A man has been jailed for 15 months for defrauding New College Swindon out of almost £43,000 of Skills Funding Agency (SFA) cash — after he faked certificates that wrongly showed students had completed assessments.
Leonard Hay, of Cochran Close, Churchdown, was the manager of his own one-man company Update, Training and Vocational Services (UTVS), based in Churchdown, which operated as a subcontractor for New College Swindon.
He was sentenced to 15 months behind bars at Gloucester Crown Court, after pleading guilty to committing fraud between May 2013 and June 2014, with police calling his behaviour “deplorable”.
The Crown Prosecution Service subsequently told FE Week on Tuesday (May 10) that Hay had sent fake certificates falsely claiming that more than 40 level two and level three laboratory technician apprentices had “completed” their studies — and pocketed £42,863 in resulting payment.
A CPS spokesperson said: “Hay stated that a number [of students] had succeeded, and sent certificates to the college confirming that.
“The college then paid Leonard Hay, but the certificates were fake, and the named persons did not complete their assessments.”
A spokesperson for the college told FE Week that it had taken immediate action in 2014 as soon as it realised what Hay had been doing.
She said: “We were saddened by this incident and disappointed for the affected students.
“The college picked up the fraud through its robust control processes when staff spotted anomalies in the paperwork and certificates that were submitted.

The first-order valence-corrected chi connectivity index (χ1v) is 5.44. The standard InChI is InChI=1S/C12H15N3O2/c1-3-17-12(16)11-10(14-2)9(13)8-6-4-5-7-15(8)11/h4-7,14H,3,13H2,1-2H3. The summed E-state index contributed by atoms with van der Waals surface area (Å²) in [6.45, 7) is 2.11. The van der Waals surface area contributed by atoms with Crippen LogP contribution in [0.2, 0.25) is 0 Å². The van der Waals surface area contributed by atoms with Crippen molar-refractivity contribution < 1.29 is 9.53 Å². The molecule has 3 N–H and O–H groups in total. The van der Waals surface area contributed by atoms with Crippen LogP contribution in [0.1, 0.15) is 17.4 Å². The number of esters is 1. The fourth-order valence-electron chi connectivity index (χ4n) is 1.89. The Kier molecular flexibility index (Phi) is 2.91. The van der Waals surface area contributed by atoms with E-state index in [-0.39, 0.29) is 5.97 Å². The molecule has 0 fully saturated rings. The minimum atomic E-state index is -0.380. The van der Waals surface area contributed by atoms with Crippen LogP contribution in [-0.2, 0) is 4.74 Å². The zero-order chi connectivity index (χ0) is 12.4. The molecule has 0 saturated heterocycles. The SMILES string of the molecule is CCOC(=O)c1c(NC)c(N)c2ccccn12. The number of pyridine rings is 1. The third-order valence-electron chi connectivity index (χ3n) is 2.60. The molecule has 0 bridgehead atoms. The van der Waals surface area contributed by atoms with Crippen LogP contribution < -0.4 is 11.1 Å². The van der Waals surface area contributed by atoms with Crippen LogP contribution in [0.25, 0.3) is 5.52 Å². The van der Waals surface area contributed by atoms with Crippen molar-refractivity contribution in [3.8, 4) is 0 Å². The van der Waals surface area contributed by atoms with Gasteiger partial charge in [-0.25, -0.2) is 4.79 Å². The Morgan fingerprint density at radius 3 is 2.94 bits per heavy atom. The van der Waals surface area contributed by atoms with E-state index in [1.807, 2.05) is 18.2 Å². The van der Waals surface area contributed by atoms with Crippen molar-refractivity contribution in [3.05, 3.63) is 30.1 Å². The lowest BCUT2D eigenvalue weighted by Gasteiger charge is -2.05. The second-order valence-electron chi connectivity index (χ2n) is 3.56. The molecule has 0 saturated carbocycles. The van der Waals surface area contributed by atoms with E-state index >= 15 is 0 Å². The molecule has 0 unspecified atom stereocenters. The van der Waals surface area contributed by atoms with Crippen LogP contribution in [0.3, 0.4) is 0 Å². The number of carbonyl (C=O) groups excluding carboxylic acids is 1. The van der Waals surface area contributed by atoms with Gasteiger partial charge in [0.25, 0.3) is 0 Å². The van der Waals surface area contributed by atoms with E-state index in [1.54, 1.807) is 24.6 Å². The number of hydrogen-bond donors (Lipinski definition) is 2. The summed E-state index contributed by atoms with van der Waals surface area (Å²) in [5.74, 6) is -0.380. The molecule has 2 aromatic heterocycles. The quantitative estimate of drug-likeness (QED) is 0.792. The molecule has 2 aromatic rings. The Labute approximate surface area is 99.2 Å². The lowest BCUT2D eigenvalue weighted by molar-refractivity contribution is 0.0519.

“We took immediate action in informing the police and the SFA and had Gateway Assure in to audit our processes in dealing with subcontractors.”
She added the college had tried its best to help learners affected.
“Some of them worked in NHS organisations and some in private organisations.
“Where students have remained in the NHS sector, New College has been working very hard with them and their employers nationally to ensure that they can complete their awards and gain certification.
“This is an ongoing process as we’ve had to start assessment from scratch with them.
“Of the 44 [students affected], 22 had left their organisations, or changed roles, or were not interested in completing, and we are still working with the other 22.”
Investigating officer DC Simon Shaw was scathing in his criticism of Hay.
He told FE Week: “This case featured the theft of a considerable amount of money from the taxpayer.
“Equally deplorable, Mr Hay badly let down many students, who believed he was guiding them to a professional qualification.
“Hundreds of hours of their hard work was wasted as Hay kept the funding money for himself, leaving his students high and dry.”
A Skills Funding Agency spokesperson said: “In 2014, New College Swindon made the SFA aware that they were investigating fraudulent activity at Update Educational Services Ltd, one of their subcontractors.
“The college kept the SFA regularly informed of outcomes and the SFA reviewed the college’s audit report to provide us with assurance that public funds were protected and learner needs were being met.”